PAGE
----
Food- All foods should be prepared and cooked properly to avoid food poisoning. Food poisoning usually occurs two to six hours after eating the contaminated food and can include nausea, fever, vomiting, stomach cramps and diarrhea. Depending on the exact type of food poisoning, how your body reacts to the toxin and the amount of contaminated food that was eaten, symptoms may last from several hours to two or three days. Food poisoning can be serious for people in poor health, as well as the very young and the elderly. For tips on food safety, please click on the link (http://www.njpies.org/News-and-Events/Press-Releases.aspx) to read our November press release.
Fireplace- Have chimneys and flues inspected by a professional before each heating season. Carbon monoxide is a colorless, odorless gas that poses a serious health concern. Carbon monoxide poisoning is often referred to as the "Silent Killer."
Help is Just a Phone Call Away!
If someone is unconscious, not breathing, seizing/convulsing, bleeding profusely, difficult to arouse/wake up, etc. call 911 immediately, otherwise call the NJ Poison Experts at (1-800-222-1222). Calls are free and confidential and help is available in over 150 languages; 24 hours a day, 7 days a week, every day of the year. The experts are always here to help with accidents or questions involving medicines, chemicals or household products, etc. Program the Poison Help line (800-222-1222) into your cell phone and post it near your home and office phones too.
Program the Poison Help line (800-222-1222) into your cell phone and post it near your home and office phones too. There are no silly questions and our trained medical staff are always available to answer a question, quell a fear, provide advice, or intervene to get emergency services on site and prepped to provide the needed protocol in the fastest response time. When in doubt, check it out - Prevention is truly the best possible medicine.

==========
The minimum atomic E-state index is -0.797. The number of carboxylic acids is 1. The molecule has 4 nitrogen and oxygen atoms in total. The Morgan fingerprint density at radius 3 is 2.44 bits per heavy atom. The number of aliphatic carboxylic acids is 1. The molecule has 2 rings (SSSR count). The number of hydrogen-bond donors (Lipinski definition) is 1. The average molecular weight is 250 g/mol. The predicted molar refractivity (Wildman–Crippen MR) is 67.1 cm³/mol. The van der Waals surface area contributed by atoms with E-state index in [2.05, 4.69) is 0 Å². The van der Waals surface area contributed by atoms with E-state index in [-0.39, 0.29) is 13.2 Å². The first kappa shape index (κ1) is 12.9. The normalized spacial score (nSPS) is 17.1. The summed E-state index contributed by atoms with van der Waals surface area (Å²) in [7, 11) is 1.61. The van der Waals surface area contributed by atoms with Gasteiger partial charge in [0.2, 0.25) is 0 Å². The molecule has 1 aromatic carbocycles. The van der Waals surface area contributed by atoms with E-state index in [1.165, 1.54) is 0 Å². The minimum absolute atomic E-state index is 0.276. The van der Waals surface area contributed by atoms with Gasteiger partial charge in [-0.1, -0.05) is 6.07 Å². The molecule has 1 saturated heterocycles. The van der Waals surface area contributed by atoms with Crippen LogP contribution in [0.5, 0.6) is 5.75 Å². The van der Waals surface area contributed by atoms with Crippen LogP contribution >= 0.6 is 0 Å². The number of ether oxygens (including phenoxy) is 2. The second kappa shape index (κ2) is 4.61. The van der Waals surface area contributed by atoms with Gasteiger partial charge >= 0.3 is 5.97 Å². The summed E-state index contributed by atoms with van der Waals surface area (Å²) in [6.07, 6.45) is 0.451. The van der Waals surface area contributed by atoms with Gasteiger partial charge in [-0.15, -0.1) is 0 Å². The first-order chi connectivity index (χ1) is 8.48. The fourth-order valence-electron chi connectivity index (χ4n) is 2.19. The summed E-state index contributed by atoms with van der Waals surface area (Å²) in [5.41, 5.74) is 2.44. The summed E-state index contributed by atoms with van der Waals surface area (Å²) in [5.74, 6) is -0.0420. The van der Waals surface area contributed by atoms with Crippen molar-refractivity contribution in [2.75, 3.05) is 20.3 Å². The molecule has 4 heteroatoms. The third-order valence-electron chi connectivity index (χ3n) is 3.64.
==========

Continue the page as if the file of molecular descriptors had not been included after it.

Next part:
Real People. Real Answers.
As New Jerseys only poison control center, the New Jersey Poison Information & Education System provides information on poison prevention and treatments. Chartered in 1983, NJPIES provides free consultation through telephone hot line services and the Web. Medical professionals such as physicians, registered nurses and pharmacists offer confidential advice regarding poison
emergencies and provide information on poison prevention, drugs, food poisoning, animal bites and more. These specialists are available 24 hours a day, seven days a week.
NJPIES coordinates state poison education and research and is designated as the regional poison center by the New Jersey Department of Health and Senior Services and the American Association of Poison Control Centers. It tracks incidences of adverse reactions to food, drugs and vaccines in order to monitor potential public health issues and provide data to the U.S. Food and Drug Administration and the Centers for Disease Control and Prevention. A division of the Department of Preventive
Medicine and Community Health of the New Jersey Medical School of Rutgers, The State University of New Jersey. NJPIES has a state-of-the-art center located on the schools Newark campus. NJPIES is funded, in part, by the NJ Department of Health and the United States Department of Health and Human Services.
New Jersey residents seeking immediate information about treating poison emergencies, and those with any drug information questions, should call the toll-free hot line, 800-222-1222, any time. The hearing impaired may call 973-926-8008. For more information, visit www.njpies.org or call 973-972-9280.
Established in 1766, Rutgers, The State University of New Jersey, is Americas eighth oldest institution of higher learning and one of the nations premier public research universities. Serving more than 65,000 students on campuses, centers, institutes and other locations throughout the state, Rutgers is the only public university in New Jersey that is a member of the prestigious Association of American Universities.
Rutgers Biomedical and Health Sciences (RBHS) is the health care education, research, and clinical division of Rutgers University, comprising nine schools and their attendant faculty practices, centers, institutes and clinics; New Jerseys leading comprehensive cancer care center; and New Jerseys largest behavioral health care network. Posted by: rt23 staff
December 20, 2013